Trump’s Executive Order on Anti-Semitism and Our Responsibility to Resist It

By Chris Crass (December 16, 2019)

Throughout history, anti-semitism has been used by ruling classes to culturally position Jews to be seen as “above” other oppressed and exploited people, to be seen as the ones really pulling the strings. For Jews as a concept and actual people, to then be targets of other working class and poor people’s anger and resentment.

Ruling classes have promoted and used anti-semitic conspiracy theories of power, to obscure who actually has power and how power operates systemically – systems can be resisted through popular movements, conspiracy theories fracture the energy that could be put into resistance, into a thousand mazes.

Trump and other white supremacists champion the state of Israel not out of solidarity or respect for Jewish people, but for what the military power of Israel can do to advance U.S. empire’s interests against Palestinian, Muslim and most Jewish people – all of whom are subhuman in the eyes of the white supremacists.

The executive order of Trump to equate Jews as a nationality and Israel their state, is not to protect a single Jewish life. Only ask “why are the right wing racist forces of Trump and others. more concerned about non-violent campus-based movements for Boycott, Divestment and Sanctions of Israel’s apartheid system against Palestinians, then they are about white supremacist attacks on synagogues around the country by people in their own ranks?”

Trump does not love Jewish people. Trump does not oppose actual violent anti-semitism. Trump and other white supremacist want to practice the strategy of anti-semitism, by weaponizing Jewish identity to attack the Left, pit Jews against other oppressed and exploited people, and use Jewish lives as shields to cover their continued consolidation of power.

We must fight anti-semitism, be in solidarity with and look to leadership of Jewish people and organizations fighting this executive order – and remember that Israel does not equate to Jewish people, the international movement for Palestinian self-determination is a human rights effort, not anti-semitism.

We have a responsibility to remember the long history and current reality of Left Jewish leadership – from the anarchist and socialist labor movement to the Civil Rights and anti-war movements to going to jail today in mass civil disobedience against ICE concentration camps under the banner “Never Again”, to remember, as Trump and the white supremacists want to erase Jewish culture and history and equate being a Jew as being a defender of apartheid in Israel and therefore useful scapegoats and pawns that serve the racist rights agenda.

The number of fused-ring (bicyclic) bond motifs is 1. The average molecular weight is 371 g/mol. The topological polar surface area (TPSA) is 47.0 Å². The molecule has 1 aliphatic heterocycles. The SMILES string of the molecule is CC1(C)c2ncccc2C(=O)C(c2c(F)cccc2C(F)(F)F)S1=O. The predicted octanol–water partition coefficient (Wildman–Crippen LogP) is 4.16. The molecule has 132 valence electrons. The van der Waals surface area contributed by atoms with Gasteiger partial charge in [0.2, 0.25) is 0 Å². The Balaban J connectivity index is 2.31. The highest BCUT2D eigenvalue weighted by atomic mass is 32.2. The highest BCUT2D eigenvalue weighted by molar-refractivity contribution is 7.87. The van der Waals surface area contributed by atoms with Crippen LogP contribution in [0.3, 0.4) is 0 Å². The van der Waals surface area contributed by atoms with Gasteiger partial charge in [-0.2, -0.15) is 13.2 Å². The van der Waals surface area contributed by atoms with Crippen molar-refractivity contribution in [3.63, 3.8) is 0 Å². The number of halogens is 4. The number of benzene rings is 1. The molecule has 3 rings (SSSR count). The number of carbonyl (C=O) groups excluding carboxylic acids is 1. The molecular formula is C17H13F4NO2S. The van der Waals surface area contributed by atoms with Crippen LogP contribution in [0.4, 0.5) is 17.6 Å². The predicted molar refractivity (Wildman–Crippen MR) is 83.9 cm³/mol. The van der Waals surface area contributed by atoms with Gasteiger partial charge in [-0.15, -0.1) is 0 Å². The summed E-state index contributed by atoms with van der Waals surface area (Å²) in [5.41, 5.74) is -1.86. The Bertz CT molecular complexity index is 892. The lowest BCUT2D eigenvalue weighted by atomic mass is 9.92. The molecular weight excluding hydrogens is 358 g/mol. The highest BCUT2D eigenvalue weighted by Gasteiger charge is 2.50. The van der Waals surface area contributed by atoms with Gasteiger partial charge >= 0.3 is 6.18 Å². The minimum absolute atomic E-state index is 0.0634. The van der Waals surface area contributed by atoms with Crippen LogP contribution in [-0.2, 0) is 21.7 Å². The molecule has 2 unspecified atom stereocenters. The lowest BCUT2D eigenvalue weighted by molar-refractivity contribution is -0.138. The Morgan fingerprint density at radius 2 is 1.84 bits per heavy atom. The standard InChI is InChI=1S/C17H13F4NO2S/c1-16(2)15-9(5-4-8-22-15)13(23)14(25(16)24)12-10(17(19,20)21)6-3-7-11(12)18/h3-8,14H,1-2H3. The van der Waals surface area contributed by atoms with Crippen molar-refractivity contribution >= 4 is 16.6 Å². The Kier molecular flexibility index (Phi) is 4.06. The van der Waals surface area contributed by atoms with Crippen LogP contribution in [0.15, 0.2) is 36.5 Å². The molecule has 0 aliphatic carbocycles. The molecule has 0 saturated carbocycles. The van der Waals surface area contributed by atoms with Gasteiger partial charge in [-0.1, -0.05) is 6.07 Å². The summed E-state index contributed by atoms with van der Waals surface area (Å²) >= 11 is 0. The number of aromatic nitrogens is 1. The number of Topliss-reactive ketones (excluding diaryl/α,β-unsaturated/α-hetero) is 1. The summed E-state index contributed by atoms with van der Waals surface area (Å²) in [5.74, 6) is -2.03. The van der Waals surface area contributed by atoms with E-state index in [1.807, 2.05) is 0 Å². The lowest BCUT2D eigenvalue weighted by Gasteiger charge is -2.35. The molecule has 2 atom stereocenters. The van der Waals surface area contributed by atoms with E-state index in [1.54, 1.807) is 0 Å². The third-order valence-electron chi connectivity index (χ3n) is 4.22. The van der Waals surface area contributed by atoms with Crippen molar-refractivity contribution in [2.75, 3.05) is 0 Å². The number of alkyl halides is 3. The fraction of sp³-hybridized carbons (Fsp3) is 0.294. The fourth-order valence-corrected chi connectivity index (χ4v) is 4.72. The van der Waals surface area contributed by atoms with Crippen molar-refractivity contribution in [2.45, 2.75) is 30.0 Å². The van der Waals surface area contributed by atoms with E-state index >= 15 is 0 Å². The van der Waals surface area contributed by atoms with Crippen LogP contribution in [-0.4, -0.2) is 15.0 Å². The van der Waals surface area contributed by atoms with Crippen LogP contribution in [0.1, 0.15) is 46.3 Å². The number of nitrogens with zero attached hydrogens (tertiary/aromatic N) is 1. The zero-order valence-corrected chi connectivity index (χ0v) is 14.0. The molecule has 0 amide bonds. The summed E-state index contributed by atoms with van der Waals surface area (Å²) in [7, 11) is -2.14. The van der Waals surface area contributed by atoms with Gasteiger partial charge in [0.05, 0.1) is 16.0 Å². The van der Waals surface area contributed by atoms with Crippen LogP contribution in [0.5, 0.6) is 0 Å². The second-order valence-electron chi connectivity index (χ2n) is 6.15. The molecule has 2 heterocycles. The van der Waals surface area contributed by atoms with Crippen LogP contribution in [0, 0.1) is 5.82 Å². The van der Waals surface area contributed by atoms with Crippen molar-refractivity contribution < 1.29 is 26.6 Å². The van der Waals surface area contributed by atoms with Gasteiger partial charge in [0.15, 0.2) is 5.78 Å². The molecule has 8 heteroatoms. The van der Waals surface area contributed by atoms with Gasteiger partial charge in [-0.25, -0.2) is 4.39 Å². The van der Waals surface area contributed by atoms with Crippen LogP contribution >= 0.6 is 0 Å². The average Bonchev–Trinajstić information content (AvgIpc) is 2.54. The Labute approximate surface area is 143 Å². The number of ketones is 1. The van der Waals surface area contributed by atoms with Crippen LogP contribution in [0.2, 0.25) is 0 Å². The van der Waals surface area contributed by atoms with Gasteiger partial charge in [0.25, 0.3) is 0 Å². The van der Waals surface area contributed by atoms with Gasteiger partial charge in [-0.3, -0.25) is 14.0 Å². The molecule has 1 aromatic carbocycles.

We grow more powerful, more powerful then we ever imagined, every moment and every day we refuse their divide and conquer strategy and embrace and build cultures of vibrant solidarity and work for collective liberation.


In Mourning Pittsburg, Let’s Not Forget Systemic Racism and Violence

By Sean Gelles (November 1, 2018)

Hopefully it’s not too soon to address some of the reactions I’ve been seeing to the tragic racist attack in Pittsburgh on October 27th. I’ve been seeing a lot of ideas expressed which are the result not of conscious reflection but of sheer panic and dread. Perhaps right now is not the time to begin to problematize this affective response but, as a Jewish person in the U.S. committed to justice and equality, I feel it incumbent upon me to do so and sooner rather than later because rampant emotionality is very easily exploited. Just remember the Dreyfus affair which gave birth to the Zionist movement that has resulted in catastrophe for the Palestinian people.


Every day in this country Black, Latinx, Asian, and indigenous peoples, especially LGBTQ people within these communities, are forced to live in fear of police and paramilitary violence. For centuries they have had to survive slavery, genocide, deportation, fascism (a/k/a “Jim Crow,” lynching, and the Ku Klux Klan), police violence, etc. Every year dozens of Black people are murdered by police, dozens of indigenous women are raped and murdered with impunity by white men, and dozens of Latinx people are murdered along the southern border. These tragedies do not make the headlines, the names of the victims are not disseminated in the news media, and I would bet that very few of us in the U.S. Jewish community had panic attacks after their lives were extinguished.